2. Consider a social pitch first.  There are many writers, myself included, who spend more time on services like Twitter than in their inbox. In other words, there are times when a quick intro and pitch on Twitter, Facebook, or LinkedIn is the best way to reach out. Starting conversations—rather than just relentlessly pitching stories—on social streams can help you establish relationships with writers you'd like to cover your stories, which may make them more open to future pitches. This is especially true if you don't have an actual story to pitch—the fact that your company exists or your CEO will be in town does not a story make. Delete. 

Fast Company executive editor Noah Robischon recently got a thoughtful Twitter video pitch that shows how to do it right (he took the meeting).

You can also monitor journalists' social streams, where they often turn if they are seeking information or new sources. If a media contact is interested, an email message can act as a follow-up.

3. Kill the "Dear journalist" form letters and mass emails.  We live in the age of connections and relationships, thanks to so many tightly integrated social media networks. The generic PR pitch is the antithesis of what good communicators practice today—not to mention that most writers are looking for a something exclusive, not the same thing that just landed in thousands of other inboxes all across the land. While a press release is often a necessity to disseminate information, a personal note right off the top of any correspondence is critical. If not, the only place your pitch is going is to the trash, along with the other 20 percent.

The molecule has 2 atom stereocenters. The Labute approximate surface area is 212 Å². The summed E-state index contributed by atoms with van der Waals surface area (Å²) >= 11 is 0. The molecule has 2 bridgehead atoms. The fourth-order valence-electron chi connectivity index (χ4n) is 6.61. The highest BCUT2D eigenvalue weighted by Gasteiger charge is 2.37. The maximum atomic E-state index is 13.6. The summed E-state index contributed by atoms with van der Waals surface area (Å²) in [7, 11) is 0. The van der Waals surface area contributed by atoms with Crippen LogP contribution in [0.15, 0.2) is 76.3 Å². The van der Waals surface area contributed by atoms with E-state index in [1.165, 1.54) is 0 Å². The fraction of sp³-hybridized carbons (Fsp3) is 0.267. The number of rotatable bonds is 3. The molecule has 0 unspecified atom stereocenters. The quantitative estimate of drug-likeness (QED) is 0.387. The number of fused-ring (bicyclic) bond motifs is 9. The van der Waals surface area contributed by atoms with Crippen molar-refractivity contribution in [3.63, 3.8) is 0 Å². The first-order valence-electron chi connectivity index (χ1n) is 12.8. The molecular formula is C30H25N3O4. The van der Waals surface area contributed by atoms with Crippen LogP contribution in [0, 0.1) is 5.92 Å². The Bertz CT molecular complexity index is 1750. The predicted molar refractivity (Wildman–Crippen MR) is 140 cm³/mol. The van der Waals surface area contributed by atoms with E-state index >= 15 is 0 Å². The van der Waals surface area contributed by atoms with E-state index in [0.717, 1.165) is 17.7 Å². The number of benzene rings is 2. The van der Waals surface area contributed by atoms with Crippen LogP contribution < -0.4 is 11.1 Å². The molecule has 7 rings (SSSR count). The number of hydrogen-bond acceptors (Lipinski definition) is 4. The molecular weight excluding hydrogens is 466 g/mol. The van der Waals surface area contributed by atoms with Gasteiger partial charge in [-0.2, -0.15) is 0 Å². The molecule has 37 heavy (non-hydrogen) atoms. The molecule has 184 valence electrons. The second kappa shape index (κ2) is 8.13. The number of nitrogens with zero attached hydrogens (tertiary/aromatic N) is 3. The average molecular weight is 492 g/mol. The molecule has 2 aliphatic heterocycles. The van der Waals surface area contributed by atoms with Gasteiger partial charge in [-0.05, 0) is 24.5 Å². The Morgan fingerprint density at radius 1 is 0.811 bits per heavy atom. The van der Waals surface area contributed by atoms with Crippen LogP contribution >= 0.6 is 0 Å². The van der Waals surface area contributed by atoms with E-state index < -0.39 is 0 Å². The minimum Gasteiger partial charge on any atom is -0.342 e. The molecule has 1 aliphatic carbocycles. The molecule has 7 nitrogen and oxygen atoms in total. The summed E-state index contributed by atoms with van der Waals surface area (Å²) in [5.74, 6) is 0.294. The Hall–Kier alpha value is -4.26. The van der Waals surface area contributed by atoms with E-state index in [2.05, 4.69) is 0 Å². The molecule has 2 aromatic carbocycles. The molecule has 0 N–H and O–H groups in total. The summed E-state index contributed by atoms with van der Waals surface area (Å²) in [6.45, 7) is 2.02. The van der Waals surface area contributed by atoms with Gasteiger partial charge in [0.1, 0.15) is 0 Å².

Got a PR pet peeve, or want to share the worst pitch you've ever seen? Tell us about it in the comments. 

[Image: Marie C Fields Via ShutterStock]

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  • Charlotte Ling